ISLAMABAD: Pakistan and China on Monday failed to evolve consensus on second phase of Free Trade Agreement (CPFTA-II) as both sides refused to accepts each other’s offer, well-informed sources told Business Recorder.
The Chinese side was represented by Vice Minister for Commerce Wang Shouwen, whereas Secretary Commerce Younus Dagha-led Pakistani team comprised representatives of different Ministries/Divisions.
The sources said Pakistan urged for concessions for its textile sector but China did not agree for its proposal, which led to a deadlock-like situation.
“The intensity of deadlock can be gauged from the fact that minutes of the meeting were not drafted,” the sources continued. The Chinese, who appeared to be unhappy about the situation, said that they would exchange 10th round’s minutes through email.
“Finalisation of CPFTA-II is deferred,” said an official.
Commerce Secretary, Younus Dagha held a one-hour one to one meeting with the head of the visiting Chinese delegation and conveyed to him Pakistan’s position on the offer list.
Prior to a formal meeting with the Chinese, a top-level meeting held under the chairmanship of Prime Minister, which was attended by Commerce Minister, Pervaiz Malik, Prime Minister Advisor on Revenue, Senator Haroon Akhtar Khan, Secretary Commerce, and other officials.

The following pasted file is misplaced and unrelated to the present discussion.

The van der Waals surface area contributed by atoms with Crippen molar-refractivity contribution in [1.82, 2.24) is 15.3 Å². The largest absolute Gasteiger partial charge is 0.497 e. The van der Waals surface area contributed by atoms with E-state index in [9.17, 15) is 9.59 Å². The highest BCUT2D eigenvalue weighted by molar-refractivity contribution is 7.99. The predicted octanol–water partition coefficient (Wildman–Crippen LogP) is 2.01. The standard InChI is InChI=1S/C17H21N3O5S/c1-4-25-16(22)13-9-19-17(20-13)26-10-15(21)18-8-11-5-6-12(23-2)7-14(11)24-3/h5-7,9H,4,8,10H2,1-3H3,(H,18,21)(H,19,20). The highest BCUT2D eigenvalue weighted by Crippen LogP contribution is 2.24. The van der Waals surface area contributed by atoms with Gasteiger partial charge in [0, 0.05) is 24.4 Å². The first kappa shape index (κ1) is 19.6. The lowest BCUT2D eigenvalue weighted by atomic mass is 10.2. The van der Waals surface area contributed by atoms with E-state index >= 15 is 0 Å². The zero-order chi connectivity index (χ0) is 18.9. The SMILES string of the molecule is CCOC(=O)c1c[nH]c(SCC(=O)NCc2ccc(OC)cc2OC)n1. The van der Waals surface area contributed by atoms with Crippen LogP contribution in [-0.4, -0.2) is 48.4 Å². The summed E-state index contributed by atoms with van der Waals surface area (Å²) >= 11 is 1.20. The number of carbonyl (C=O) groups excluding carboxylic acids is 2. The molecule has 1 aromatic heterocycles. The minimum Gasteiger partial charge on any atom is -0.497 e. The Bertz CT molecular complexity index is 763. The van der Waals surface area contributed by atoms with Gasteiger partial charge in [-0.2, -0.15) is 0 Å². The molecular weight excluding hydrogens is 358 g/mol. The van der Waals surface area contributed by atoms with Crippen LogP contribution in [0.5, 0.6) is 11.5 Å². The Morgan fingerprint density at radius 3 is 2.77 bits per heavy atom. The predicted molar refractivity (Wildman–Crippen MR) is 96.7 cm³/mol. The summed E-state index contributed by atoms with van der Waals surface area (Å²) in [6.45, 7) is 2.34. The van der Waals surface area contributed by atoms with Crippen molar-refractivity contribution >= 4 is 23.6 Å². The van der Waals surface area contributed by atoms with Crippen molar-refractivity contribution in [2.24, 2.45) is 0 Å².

The sources said, Commerce Minister, Haroon and Akhtar and other stakeholders opposed the signing of FTA-II until local industry is not satisfied.
One of the participants told Business Recorder that Commerce Minister complained against his Ministry for not taking him on board on various policy decisions. The Prime Minister was also astonished by this situation.
CPFTA Part-1 was in favour of China, given their exports to Pakistan are more than $ 15 billion against Pakistani exports to China of a mere $1.5 billion last year.
In the last round of talks held on February 6-7, 2018 in Beijing, both sides conducted intensive discussions on tariff reduction modalities and key requested products, which led to narrowing of divergences between the two countries. Both the sides agreed that the outcome of the meeting will serve as the basis of future negotiations with a view to concluding the second phase of CPFTA in the near future. Regarding 75 tariff lines offered by Pakistan, China requested Pakistan to include the majority of its 1394 key products.
According to sources China expressed its willingness to 100 percent Electronic Data Exchange (EDE) but it was not ready on clawback of 5 items.
China is also ready to allow duty-free access of 57 items from Pakistan immediately. Pakistan is also willing to extend similar concessions on auto sector which are offered to Thailand.
When contacted, Secretary Commerce said: “More discussions would be required on Chinese offer to make it coincide with our industry’s interests.”